Whether it's a beach resort, ocean-front restaurant, or a boat trip, it drives me crazy seeing those businesses provide products that are major enemies of the very environment that attracted their customers. When I confront the business owners on this matter the response usually falls into two categories: 1. They don't want to lose customers by not catering to conveniences they are accustomed to (like plastic straws and bottled water) or 2. The cost of doing the right thing will hurt their profit margin too much.
Actions speak louder than words. If customers observe behavior that contradicts inspiring words, the real message they go home with is, "It's OK not to do my part. That blaring alarm is for everyone else, not us.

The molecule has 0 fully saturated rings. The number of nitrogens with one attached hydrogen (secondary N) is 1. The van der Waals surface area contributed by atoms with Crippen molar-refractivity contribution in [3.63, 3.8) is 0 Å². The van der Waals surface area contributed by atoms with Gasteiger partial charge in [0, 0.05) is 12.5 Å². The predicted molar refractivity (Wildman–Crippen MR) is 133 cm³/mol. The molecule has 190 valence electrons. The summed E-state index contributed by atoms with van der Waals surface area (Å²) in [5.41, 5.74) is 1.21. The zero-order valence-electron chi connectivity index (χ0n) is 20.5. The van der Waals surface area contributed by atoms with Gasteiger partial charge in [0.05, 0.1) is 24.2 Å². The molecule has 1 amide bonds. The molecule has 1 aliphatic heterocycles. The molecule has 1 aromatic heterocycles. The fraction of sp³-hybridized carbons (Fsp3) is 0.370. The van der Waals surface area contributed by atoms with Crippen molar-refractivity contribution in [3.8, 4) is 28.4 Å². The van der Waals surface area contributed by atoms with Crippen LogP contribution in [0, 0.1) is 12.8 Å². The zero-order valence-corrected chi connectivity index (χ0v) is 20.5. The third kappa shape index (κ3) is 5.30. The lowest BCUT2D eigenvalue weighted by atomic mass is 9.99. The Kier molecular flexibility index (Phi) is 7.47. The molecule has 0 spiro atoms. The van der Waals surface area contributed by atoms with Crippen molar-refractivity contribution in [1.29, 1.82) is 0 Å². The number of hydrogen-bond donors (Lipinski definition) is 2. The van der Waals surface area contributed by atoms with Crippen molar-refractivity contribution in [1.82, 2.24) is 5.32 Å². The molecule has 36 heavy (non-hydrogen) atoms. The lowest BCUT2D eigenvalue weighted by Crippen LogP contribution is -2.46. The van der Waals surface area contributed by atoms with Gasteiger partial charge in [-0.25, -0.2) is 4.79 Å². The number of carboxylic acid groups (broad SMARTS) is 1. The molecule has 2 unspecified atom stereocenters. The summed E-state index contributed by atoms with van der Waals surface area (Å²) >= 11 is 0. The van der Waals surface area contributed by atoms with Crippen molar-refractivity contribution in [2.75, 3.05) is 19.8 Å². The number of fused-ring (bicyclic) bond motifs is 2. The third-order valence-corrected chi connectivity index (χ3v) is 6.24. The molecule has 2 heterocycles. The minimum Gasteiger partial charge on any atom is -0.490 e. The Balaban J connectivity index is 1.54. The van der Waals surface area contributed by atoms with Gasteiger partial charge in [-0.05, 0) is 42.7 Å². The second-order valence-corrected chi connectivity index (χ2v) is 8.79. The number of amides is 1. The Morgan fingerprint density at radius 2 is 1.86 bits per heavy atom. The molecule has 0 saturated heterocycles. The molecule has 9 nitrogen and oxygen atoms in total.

Guests are not required to be vegan, they simply need to be willing to experience incredible food for a few days and leave their single-use plastics behind.
Yes, I realize sharks are not vegan. I realize one species of fish is used to attract a different species, so a perfect divorce from exploitation hasn't been achieved yet. But I'm not going to reject steps toward progress because perfection couldn't be achieved on the first try. Until we figure out how to observe sharks without using fish carcasses to attract them at least the humans on board can participate in a more responsible diet and learn ways to apply this to their daily lives back home. At least we can stop providing single use plastics for the sake of convenience and to meet the demands of the customers.
In the future ecotourism boats will universally stop catering to bad behavior and will instead lead by example...like they already should.
Join this trip!
Debra Canabal of Epic Diving in the WSV hoodie. Get yours!
About the Author
Skyler Thomas is the primary blog contributor, cinematographer, and lead editor at White Shark Video.